Ten researchers at the College of Education (CEDU) are researching the dynamics of violence in schools. The project was undertaken in six provinces of South Africa. The investigation explored types of violence, the underlying reasons for violence in schools and initiatives for the prevention of violence. The overarching motivation is to assist in violence reduction in schools and society through a better quality education.
The team under the leadership of Professor Vusi Mncube is still completing the report which will be launched later in the year. Findings suggest that violence is a serious problem in many South African schools. The academics spoke to a range of different educational stakeholders (educators, parents, general workers and learners) and by means of a variety of research methods; they found that different types of violence exist in schools in the six South African provinces studied. The study has also found evidence of consequences of violence for learners. Prof Mncube indicates: “Some types of violence affecting schools, i.e. gangsterism, clearly originate outside the school as do the use of illegal drugs which facilitate violence. However, well-run schools can do much to reduce the incidents and impact of external violence because learners and teachers are then part of a community with a sense of belonging and purpose –caring for their school which is worth protecting. This leads to loyalty and commitment which reduces internal collaboration with potentially violent external individuals”.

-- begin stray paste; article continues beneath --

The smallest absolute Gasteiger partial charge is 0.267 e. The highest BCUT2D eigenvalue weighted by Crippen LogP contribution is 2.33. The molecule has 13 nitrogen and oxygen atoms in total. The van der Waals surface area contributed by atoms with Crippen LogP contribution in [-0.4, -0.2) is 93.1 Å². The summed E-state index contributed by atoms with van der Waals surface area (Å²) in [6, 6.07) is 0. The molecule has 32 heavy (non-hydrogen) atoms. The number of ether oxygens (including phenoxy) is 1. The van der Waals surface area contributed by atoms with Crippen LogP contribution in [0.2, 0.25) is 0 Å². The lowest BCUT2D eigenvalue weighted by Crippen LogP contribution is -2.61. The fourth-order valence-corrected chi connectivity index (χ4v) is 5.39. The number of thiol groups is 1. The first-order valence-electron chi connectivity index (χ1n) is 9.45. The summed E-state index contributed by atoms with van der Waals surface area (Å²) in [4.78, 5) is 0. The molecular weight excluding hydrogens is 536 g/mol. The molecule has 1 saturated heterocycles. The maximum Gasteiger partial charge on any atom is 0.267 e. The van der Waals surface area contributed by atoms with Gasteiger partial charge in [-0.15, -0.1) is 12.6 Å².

Secondly some ‘external’ threats are also partly internal. Some student respondents reported that the failure of the school to recognise them as individuals or provide self-esteem promotes their use of drugs. Schools are failing to deal with cases of bullying or sexual harassment even when they are reported to teachers. This is a case of violence by omission where schools know there is a problem of violence and little is done to try to prevent it. One teacher even noted that the wider education system itself was partly to blame as many bullies were those that the system failed. As the report shows, these forms of violence in schools can have serious educational, medical, social and economic consequences for learners.
However, the most disturbing part of the report is the evidence of direct forms of violence that originate within the school itself. From this study it is clear that a proportion of teachers are verbally, physically and psychologically violent towards learners, including using corporal punishment which is illegal. Such direct forms of violent behaviour by teachers demonstrate a serious problem of lack of professionalism, compounded by evidence in this report of teacher behaviour which also indirectly contributes to violence – teacher absenteeism and lateness. There is also some evidence in the report of schools’ failure to take into account the individual needs of young people by trying to control them in a ‘one size fits all’ manner which in itself can result in violent rebelliousness. However, ultimately it is the school management – the Principal and SGB – that is responsible for the day to day prevention of violence in schools and there is considerable evidence in the report that many schools are not being managed sufficiently well to reduce violence. A key question that policy makers and educationalists have to ask themselves in terms of reducing violence in schools is, do they want to continue to go down a path which emphasises punishment, control and surveillance of learners (and staff) or a path of increasing the effectiveness of school organisation and culture?